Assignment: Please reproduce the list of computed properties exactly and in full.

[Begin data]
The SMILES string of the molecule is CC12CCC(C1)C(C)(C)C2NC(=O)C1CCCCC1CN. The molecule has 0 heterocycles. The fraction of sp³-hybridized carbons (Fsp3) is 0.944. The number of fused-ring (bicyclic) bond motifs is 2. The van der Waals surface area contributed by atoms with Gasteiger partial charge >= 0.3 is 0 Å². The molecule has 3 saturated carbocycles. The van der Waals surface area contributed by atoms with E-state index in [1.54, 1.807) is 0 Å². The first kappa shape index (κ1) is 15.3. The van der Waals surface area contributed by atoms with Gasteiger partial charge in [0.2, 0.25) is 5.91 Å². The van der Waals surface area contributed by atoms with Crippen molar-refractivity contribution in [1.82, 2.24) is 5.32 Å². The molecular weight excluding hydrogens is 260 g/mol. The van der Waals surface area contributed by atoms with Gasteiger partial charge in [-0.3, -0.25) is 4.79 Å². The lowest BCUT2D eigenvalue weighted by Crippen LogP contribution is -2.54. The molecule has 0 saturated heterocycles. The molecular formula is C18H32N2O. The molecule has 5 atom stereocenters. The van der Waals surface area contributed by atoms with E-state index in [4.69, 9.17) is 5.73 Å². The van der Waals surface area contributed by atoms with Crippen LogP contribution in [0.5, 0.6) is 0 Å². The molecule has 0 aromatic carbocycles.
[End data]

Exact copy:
The SMILES string of the molecule is CC12CCC(C1)C(C)(C)C2NC(=O)C1CCCCC1CN. The molecule has 0 heterocycles. The fraction of sp³-hybridized carbons (Fsp3) is 0.944. The number of fused-ring (bicyclic) bond motifs is 2. The van der Waals surface area contributed by atoms with Gasteiger partial charge >= 0.3 is 0 Å². The molecule has 3 saturated carbocycles. The van der Waals surface area contributed by atoms with E-state index in [1.54, 1.807) is 0 Å². The first kappa shape index (κ1) is 15.3. The van der Waals surface area contributed by atoms with Gasteiger partial charge in [0.2, 0.25) is 5.91 Å². The van der Waals surface area contributed by atoms with Crippen molar-refractivity contribution in [1.82, 2.24) is 5.32 Å². The molecular weight excluding hydrogens is 260 g/mol. The van der Waals surface area contributed by atoms with Gasteiger partial charge in [-0.3, -0.25) is 4.79 Å². The lowest BCUT2D eigenvalue weighted by Crippen LogP contribution is -2.54. The molecule has 0 saturated heterocycles. The molecular formula is C18H32N2O. The molecule has 5 atom stereocenters. The van der Waals surface area contributed by atoms with E-state index in [4.69, 9.17) is 5.73 Å². The van der Waals surface area contributed by atoms with Crippen LogP contribution in [0.5, 0.6) is 0 Å². The molecule has 0 aromatic carbocycles.